Development Cooperation Handbook/Goal 2: Achieve universal primary education

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The 8 MDGs - index

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Issue 6 ⇒ Do cooperation for development action really benefits the target populations? How far they impact on the wider social settings?
The Vrinda Documentary ⇒ Episode 2: Achieve universal primary education


Millions of children lack access to school education.

The second Millennium Development Goal is that all children obtain basic school education. The objective of the MDG 2 is that the right to learn is guaranteed to all children, boys and girls alike, rich and poor, in developed and developing nations alike.     

Right now, this is not so. In Sub-Saharan Africa for instance, only 2 out of 3 children receive primary schooling. And it is especially the girls who get left out. 

The current effort is to support African governments and civil society in following the example of the Asian and South American nations, that are successfully extending universal primary education to most of their children.

MDG 2 - Targets

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Target: Ensure that, by 2015, children everywhere, boys and girls alike, will be able to complete a full course of Primary education

  • Net enrolment ratio in primary education
  • Proportion of pupils starting grade 1 who reach grade 5
  • Literacy rate of 15-24 year olds

Hard Facts
  • In developing regions, 69 million school-age children are not yet in school; 31 million among these are in sub-Saharan Africa;
  • In sub-Saharan Africa, more than 30% of primary school students drop out before reaching a final grade; 
  • Only 67 girls per 100 boys, in Sub-Saharan Africa, are enrolled in tertiary education
  • Almost three-quarters of children out of school are in sub- Saharan Africa (31 million) or Southern Asia (18 million);
  • In the poorest households, about twice as many girls of secondary school age are out of school as compared to their wealthier peers;
  • The number of children completing primary education has increased from 83% in 2000 to 89% in 2008;
  • School-age children who are not going to school has decreased from 106 million in 2000 to 69 million in 2008

According to UNICEF, ensuring primary education for girls has a “multiplier effect.” in that educated girls are likely to marry later, have fewer children, who in turn will be more likely to survive, be better nourished and educated. Educated girls are also more productive at home and better paid in the workplace, and more able to participate in social, economic and political decision-making.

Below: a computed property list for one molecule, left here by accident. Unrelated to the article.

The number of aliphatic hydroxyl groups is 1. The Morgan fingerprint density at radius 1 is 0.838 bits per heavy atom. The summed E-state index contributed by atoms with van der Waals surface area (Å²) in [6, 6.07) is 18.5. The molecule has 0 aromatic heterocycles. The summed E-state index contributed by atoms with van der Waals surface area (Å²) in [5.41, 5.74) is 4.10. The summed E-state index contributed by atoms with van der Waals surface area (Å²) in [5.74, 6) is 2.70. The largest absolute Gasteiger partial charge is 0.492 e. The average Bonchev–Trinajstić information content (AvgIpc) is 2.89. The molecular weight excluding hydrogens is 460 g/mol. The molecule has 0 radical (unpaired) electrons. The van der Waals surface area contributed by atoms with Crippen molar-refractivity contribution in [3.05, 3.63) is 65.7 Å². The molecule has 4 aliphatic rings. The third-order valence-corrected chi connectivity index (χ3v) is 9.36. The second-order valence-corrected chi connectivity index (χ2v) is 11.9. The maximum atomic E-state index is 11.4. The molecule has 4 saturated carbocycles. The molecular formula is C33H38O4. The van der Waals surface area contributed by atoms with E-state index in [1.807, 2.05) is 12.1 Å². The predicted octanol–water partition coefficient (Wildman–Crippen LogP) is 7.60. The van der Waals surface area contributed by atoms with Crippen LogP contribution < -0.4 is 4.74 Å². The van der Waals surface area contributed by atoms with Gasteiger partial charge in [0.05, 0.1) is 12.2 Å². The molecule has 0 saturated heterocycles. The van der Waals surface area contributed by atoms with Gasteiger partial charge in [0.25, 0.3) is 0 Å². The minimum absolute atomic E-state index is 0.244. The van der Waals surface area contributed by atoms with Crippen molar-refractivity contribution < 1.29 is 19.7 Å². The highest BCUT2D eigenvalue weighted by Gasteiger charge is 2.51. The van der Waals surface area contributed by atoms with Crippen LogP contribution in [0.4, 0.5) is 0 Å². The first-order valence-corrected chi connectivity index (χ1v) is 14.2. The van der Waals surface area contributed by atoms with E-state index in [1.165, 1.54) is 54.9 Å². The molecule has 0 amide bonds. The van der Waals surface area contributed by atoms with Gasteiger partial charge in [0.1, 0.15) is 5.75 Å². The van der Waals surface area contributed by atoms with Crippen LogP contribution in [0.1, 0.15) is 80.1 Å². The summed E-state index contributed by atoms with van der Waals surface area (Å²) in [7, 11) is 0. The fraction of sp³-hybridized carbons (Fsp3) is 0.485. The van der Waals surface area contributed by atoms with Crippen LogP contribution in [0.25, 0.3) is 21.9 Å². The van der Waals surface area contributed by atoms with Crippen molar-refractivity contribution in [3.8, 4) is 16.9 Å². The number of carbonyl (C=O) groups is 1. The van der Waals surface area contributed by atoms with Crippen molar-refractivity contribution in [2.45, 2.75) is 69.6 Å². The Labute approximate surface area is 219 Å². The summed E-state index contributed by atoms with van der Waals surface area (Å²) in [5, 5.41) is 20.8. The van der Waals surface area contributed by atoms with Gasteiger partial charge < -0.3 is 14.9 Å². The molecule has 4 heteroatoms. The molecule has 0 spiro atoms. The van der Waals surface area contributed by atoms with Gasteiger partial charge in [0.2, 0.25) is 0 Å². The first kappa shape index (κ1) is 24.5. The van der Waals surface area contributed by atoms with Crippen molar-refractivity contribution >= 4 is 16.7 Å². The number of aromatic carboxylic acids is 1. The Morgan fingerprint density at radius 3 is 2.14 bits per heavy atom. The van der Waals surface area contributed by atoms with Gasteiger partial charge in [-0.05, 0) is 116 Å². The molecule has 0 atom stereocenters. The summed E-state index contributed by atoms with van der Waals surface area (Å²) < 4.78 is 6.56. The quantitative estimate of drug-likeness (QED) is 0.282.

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The economic and cultural rights - S.Kumar

The “right to education”. When the constitution was made in 1950, the argument was made that education is not a fundamental right. Because the government then said that we do not have the financial resources to ensure that. So they said, give us 10 years. 1960 came, 1970, 1980, 1990… the same argument “we do not have the financial resources. And at the same time you were seeing that India was becoming a top rate country for higher education (IITs, IIMs). But the neglect of basic education in schooling was unforgivable. An it took civil society years of pushing till it was made a fundamental right in 2003. Only starting in 2010 the government has made the financial allocation.

This is the fundamental question: where does India get the financial resources to ensure that all children get quality education, that every Indian has access to health? And what is the answer you give? There are two ways of looking at it. One is to ask the question “can India afford these high level investments in basic health and education?” But a more fundamental way of putting this question today is “can India afford not to invest in basic health, basic education, basic nutrition and these essentials in life. But fundamentally what is behind the question. It is not a question of money, it is a question of political priorities. Is the political commitment there to say that this is the priority for this country? That the sustenance of economic growth, that the desire of India to become a prominent player in the world tomorrow will depend on how well we address these basic deprivation in the lives of millions of Indians.

If ask students, what is the biggest problem, they will tell you population. And I’m amazed that people think that population is India’s biggest problem because there is such good news on the population side. That is absolutely wrong. Look at China, it has a population of 1.2 billion people and in terms of these basics in life, whether it is health, education, nutrition, water, sanitation, housing, they are much superior to us and they achieved it when their level of income was as low as India’s is. It is m It is not about growth rate, it is not with population size. It has to do with the fact that India has not recognized that its strength are its people and that unless you look after people you will continue to experience the problems that we are. Take care of people and population will take care of itself.

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Improving Learning Environment - Unicef in Syria
Sarva shiksha abhiyan

See also

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The Vrinda DocumentaryEpisode 2: Achieve universal primary education
Issue 6 ⇒ Do cooperation for development action really benefits the target populations? How far they impact on the wider social settings?

Development Cooperation Stories :
Right to Learn - Sarnath - playlist
Improving Schools and Learning Environment - Damascus - playlist
Corporate Social Responsibility - Bengaluru - playlist